Fund of the Fortnight: Newton Asian Income
Jason Pidcock, the fund manager, follows a genuine contrarian approach, heavily investing in Australia and New Zealand, the markets that many managers have been underweight for some time. We agree with Pidcock that business culture in these countries is similar to that of the developed markets and corporate governance is normally strong. Typically stable and investor-focused dividend policies, rarely seen in the developing world, are translated in relatively high yields, adding to investors’ returns. Most emerging markets managers keep praising South African business culture, but Australia and New Zealand are probably at a similar level.
Pidcock has been running money for over 20 years and has built a strong track record. He is clearly motivated to keep performance up, and this large £5 billion-sized fund has a total return focus. He is ambitious and sees himself competing with the likes of Hugh Young of Aberdeen and Angus Tulloch of First State. Pidcock also runs the Newton Emerging Markets income fund, which is much smaller ($217 million) in size, and one segregated sovereign wealth mandate, but his focus remains on Newton Asian Income. Capacity does not seem to be an issue, as according to the manager, there are still ample opportunities in the region to invest in.
The team of two, Pidcock and Caroline Keen, (the fund’s co-manager who has worked alongside him for over five years), has been recently strengthened, and now comprises three members. Cambridge graduate Amy Leung, who has transferred from the broader research pool of Newton, is from Hong Kong and is a fluent Mandarin and Cantonese speaker. This latter quality is particularly useful, as Leung assists with companies’ meetings held in these languages on the ground. The team leverages off the global research pool of 74 analysts, possessing deep sector knowledge and a global perspective. The house’s investment themes, from capturing the growing class of Asian consumers, through to infrastructure and state intervention, forms a starting point of analysis.
The fund’s investment universe of all Asian ex Japan companies (including Australia and New Zealand) is reduced from over 1,500 stocks to around 600 by applying strict yield criteria to all securities in the portfolio. This is achieved by identifying stocks paying a prospective yield in excess of that of the reference benchmark, the FTSE AW Asia Pacific ex Japan Index, attractively valued on both relative and absolute basis. Pidcock selects not only highly yielding stocks, but also those from scalable businesses that have potential to significantly grow their dividend over the medium-to-long term.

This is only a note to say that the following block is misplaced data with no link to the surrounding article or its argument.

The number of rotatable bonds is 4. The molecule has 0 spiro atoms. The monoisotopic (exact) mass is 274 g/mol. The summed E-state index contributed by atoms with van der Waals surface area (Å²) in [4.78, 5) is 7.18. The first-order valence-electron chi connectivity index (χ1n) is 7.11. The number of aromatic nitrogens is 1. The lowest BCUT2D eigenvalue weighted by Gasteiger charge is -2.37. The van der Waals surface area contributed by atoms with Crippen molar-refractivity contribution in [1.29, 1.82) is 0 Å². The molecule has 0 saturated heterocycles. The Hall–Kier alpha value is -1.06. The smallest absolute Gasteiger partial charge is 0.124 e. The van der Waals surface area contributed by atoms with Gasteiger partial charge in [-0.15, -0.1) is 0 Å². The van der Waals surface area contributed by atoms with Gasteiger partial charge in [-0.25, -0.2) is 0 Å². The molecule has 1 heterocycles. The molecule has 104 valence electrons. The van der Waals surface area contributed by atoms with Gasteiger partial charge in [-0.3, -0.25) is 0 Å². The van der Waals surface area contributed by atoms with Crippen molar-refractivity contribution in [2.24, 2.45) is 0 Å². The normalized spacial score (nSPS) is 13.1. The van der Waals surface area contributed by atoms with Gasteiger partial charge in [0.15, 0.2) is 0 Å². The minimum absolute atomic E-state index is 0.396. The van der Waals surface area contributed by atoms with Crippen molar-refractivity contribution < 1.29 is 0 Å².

The fund has been constructed from the bottom-up to form a bias towards the more developed economies of Australia, Singapore and Taiwan, whilst being significantly underweight China and South Korea. This geographic tilt relative to the peer group and the benchmark, creates a defensive feature which has served the manager well. Containing around 70 holdings, the portfolio is well diversified, and its high proportion of larger companies (c.85 per cent) adds an additional defensive element to the fund.
Focusing on total return and not just relative outperformance, the bold manager has to adhere to only one mandate constraint; keeping the yield high – the fund aims to yield at least 35 per cent over its comparative index. Strict sell discipline ensures that any stock is sold when its perspective yield falls below a 15% discount to the comparative index (for example, when the index yields 3.15 per cent, so all stocks whose yields are below 2.65 per cent, will be sold).
This yield constraint forces the manager to generate a strong return from yield (since 2008 historical yield has been above 4 per cent, and since 2006 yield has been averaging 4.5 per cent). Pidcock aims to generate 9 per cent annual total return, equally split between 4.5 per cent return from income, and 4.5 per cent – from capital growth. As a result, since launch in November 2005 to end October 2014, 55 per cent of cumulative fund’s return of 182 per cent came from income, compared to 39 per cent of the index’s cumulative return of 148 per cent.
If one worries that having around 40 per cent of the fund (against 25 per cent in the benchmark) in Australia and New Zealand, creates high concentration risk in the market highly exposed to commodities, whose prices are expected to broadly weigh on investors’ returns in the next couple of years, the following might sound reassuring. Of the 19 Australian holdings, only one – BHP Billiton – is a mining company, all the rest are well-diversified across sectors, with the common theme gearing up to Asian growth, mitigating the country concentration risk. These holdings range from Transurban – one of the largest toll-road companies in the region and Sydney Airport, to Spotless – a hospital management company and Australia’s biggest employer with around a 33,000 strong workforce, and Telstra, a telecommunications giant. Within financials, just one bank – ANZ Bank – is included, as the team prefers to hold a number of REITs, wealth managers and insurance companies.
Consistently strong performance has been achieved by the unconventional manager combining the conservative approach and high income. The total return focus balances the active approach with capital protection by adhering to high income targets, and we believe in Pidcock’s abilities to steer performance further north, adding value to investors, going forward.